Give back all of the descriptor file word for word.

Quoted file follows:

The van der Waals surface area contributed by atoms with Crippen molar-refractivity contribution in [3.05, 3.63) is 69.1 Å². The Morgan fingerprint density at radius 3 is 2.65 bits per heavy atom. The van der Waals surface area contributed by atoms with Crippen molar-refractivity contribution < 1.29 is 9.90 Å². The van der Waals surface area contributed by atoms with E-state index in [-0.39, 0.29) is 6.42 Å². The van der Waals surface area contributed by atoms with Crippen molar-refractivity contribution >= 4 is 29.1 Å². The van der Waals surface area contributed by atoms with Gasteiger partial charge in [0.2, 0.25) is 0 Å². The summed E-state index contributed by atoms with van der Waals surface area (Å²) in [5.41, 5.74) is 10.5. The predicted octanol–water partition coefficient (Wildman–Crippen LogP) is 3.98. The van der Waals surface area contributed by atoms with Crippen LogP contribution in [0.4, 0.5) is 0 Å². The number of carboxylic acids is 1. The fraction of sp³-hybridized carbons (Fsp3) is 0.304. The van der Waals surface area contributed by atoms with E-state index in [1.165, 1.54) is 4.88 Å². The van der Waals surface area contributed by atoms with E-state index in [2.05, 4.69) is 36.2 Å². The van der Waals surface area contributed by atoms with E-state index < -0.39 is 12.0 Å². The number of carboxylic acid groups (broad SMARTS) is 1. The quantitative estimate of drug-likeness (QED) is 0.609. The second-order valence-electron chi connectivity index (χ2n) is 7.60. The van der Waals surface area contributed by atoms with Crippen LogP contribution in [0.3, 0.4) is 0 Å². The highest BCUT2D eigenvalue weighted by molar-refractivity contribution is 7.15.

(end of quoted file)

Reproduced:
The van der Waals surface area contributed by atoms with Crippen molar-refractivity contribution in [3.05, 3.63) is 69.1 Å². The Morgan fingerprint density at radius 3 is 2.65 bits per heavy atom. The van der Waals surface area contributed by atoms with Crippen molar-refractivity contribution < 1.29 is 9.90 Å². The van der Waals surface area contributed by atoms with E-state index in [-0.39, 0.29) is 6.42 Å². The van der Waals surface area contributed by atoms with Crippen molar-refractivity contribution >= 4 is 29.1 Å². The van der Waals surface area contributed by atoms with Gasteiger partial charge in [0.2, 0.25) is 0 Å². The summed E-state index contributed by atoms with van der Waals surface area (Å²) in [5.41, 5.74) is 10.5. The predicted octanol–water partition coefficient (Wildman–Crippen LogP) is 3.98. The van der Waals surface area contributed by atoms with Crippen LogP contribution in [0.4, 0.5) is 0 Å². The number of carboxylic acids is 1. The fraction of sp³-hybridized carbons (Fsp3) is 0.304. The van der Waals surface area contributed by atoms with E-state index in [1.165, 1.54) is 4.88 Å². The van der Waals surface area contributed by atoms with E-state index in [2.05, 4.69) is 36.2 Å². The van der Waals surface area contributed by atoms with E-state index < -0.39 is 12.0 Å². The number of carboxylic acid groups (broad SMARTS) is 1. The quantitative estimate of drug-likeness (QED) is 0.609. The second-order valence-electron chi connectivity index (χ2n) is 7.60. The van der Waals surface area contributed by atoms with Crippen LogP contribution in [0.3, 0.4) is 0 Å². The highest BCUT2D eigenvalue weighted by molar-refractivity contribution is 7.15.